Monday 9 July 2018
Eleven years ago, I bought a Vicmarc scroll chuck and also a set of shark jaws. I found these jaws so versatile that I use them for a high percentage of my turning. But as with many projects undertaken, one set of jaws does not do everything. I needed to grip various diameters of cylinders so set about making different sized wooden collets going from 12mm (1/2in) up to 28mm (1 1/2in) in 3mm (1/8in) increments.
These collets were made to fit inside the shark jaws. After much trial and error, I found that they worked better for me when sawn into three sections rather than the normal four sections found on chuck jaws. I also found a simple and inexpensive device to hold them together – an elastic band.
Of course the design can be modified to suit any make of extended chuck jaws and I hope you find them helpful with your turning.
Turning the blank
Steps 1 & 2
The requirement for turning is a blank of any suitable close-grained hardwood, the dimensions for my jaws being 50 x 50mm (2 x 2in) and 40mm (1 5/8in) in length, but adjust this as necessary to suit your jaws. Mark the centre on each end of the wood and mount it between centres. Turn it down to a cylinder with a spindle roughing gouge, and then square off each end using the long point of a skew chisel.
I had to measure in 12mm (1/2in) in from the end nearest the tailstock, make a mark, then to the left of this mark, I turn the blank down to 40mm (1 5/8in) diameter. Next, with a parting tool, make a cut 5mm (3/16in) deep approximately midway, as this will be required for the elastic band which will fit into the groove made by the parting tool. Again, adjust the profile and sectional pattern to suit your jaws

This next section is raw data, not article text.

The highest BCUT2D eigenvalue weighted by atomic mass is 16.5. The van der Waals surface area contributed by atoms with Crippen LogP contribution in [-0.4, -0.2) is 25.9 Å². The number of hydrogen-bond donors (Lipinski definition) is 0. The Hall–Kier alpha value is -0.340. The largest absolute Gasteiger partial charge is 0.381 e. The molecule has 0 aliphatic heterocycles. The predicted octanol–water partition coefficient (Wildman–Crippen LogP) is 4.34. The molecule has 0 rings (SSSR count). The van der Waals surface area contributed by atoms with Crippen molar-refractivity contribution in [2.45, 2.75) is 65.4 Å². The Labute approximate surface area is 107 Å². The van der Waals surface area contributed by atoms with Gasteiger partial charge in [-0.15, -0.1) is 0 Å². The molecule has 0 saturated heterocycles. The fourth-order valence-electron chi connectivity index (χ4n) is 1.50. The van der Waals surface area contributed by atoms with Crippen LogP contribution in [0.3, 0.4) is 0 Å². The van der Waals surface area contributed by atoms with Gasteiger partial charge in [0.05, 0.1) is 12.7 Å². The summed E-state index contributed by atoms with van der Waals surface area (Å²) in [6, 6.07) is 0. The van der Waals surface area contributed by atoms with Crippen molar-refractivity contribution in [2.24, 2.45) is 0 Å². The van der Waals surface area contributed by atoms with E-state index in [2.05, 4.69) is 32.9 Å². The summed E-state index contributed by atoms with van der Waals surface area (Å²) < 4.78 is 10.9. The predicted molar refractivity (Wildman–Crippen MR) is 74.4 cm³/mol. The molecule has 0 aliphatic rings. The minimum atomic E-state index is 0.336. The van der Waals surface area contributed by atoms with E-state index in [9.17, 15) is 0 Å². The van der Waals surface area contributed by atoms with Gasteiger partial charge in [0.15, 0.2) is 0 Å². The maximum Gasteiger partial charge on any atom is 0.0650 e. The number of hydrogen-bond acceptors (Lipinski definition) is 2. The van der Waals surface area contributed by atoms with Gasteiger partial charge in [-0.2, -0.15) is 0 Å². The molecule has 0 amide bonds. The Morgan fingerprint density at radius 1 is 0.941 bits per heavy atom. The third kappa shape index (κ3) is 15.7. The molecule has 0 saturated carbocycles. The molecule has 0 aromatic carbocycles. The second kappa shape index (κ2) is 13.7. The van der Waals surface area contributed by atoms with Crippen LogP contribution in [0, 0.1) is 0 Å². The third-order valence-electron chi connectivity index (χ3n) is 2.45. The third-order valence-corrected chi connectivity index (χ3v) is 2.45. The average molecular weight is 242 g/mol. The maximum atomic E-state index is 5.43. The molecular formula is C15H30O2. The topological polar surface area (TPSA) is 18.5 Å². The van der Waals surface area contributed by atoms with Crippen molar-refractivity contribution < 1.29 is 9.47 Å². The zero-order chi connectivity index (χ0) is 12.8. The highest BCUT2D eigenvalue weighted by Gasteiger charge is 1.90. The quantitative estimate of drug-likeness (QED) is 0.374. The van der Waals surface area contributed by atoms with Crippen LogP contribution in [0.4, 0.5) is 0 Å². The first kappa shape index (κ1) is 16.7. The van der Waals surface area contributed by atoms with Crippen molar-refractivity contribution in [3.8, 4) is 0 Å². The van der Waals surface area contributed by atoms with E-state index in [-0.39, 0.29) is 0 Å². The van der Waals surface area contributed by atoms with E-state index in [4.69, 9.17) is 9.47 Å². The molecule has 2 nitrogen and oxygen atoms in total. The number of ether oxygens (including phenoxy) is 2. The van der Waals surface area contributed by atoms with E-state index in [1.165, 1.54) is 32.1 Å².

Drilling the hole
Steps 3 & 4
The next step is to remove the turning from the lathe and mount the scroll chuck. You can now insert the turned blank into the shark jaws, and then select a suitable drill bit for the size of hole required. In this particular case, it was a 20mm (3/4in) Forstner sawtooth bit, mounted in a Jacobs chuck in the tailstock. Drill all the way through the blank, cutting at a low speed so as not to generate too much heat. Remember to extract the bit regularly to remove the dust and shavings. Once the hole is cut you do not have to sand the bore you have just cut; you can, if you want it ultra smooth, but this is not necessary
Marking & cutting
When this has been done, remove the collet from the chuck, measure and mark the drilled blank into three 120Â° sections, take it to the bandsaw, and cut it into three parts. By using a fine-toothed bandsaw blade you will keep tearout to a minimum. After cutting, lightly sand the edges of the collet to remove any sharpness or splinters and after this attach the elastic band into the cut recess to keep all the bits together. The collet is now ready for use
Using the collet
Steps 6 & 7
Repeat the procedure changing the cut hole size to create as many different sizes as you require. There are extended jaws available for other makes of chuck, which would also be suitable. Two that I know of are the O'Donnell jaws, and the Nova spigot or long-nosed jaws. You can see a cylinder of wood held perfectly in the 35mm (1 3/8in) collet set. It is important to match the diameter of work to be held to the collet size or you will not have a secure hold. I hope this helps you to make your own. The collets are very handy indeed and don't take a lot of time or money to make.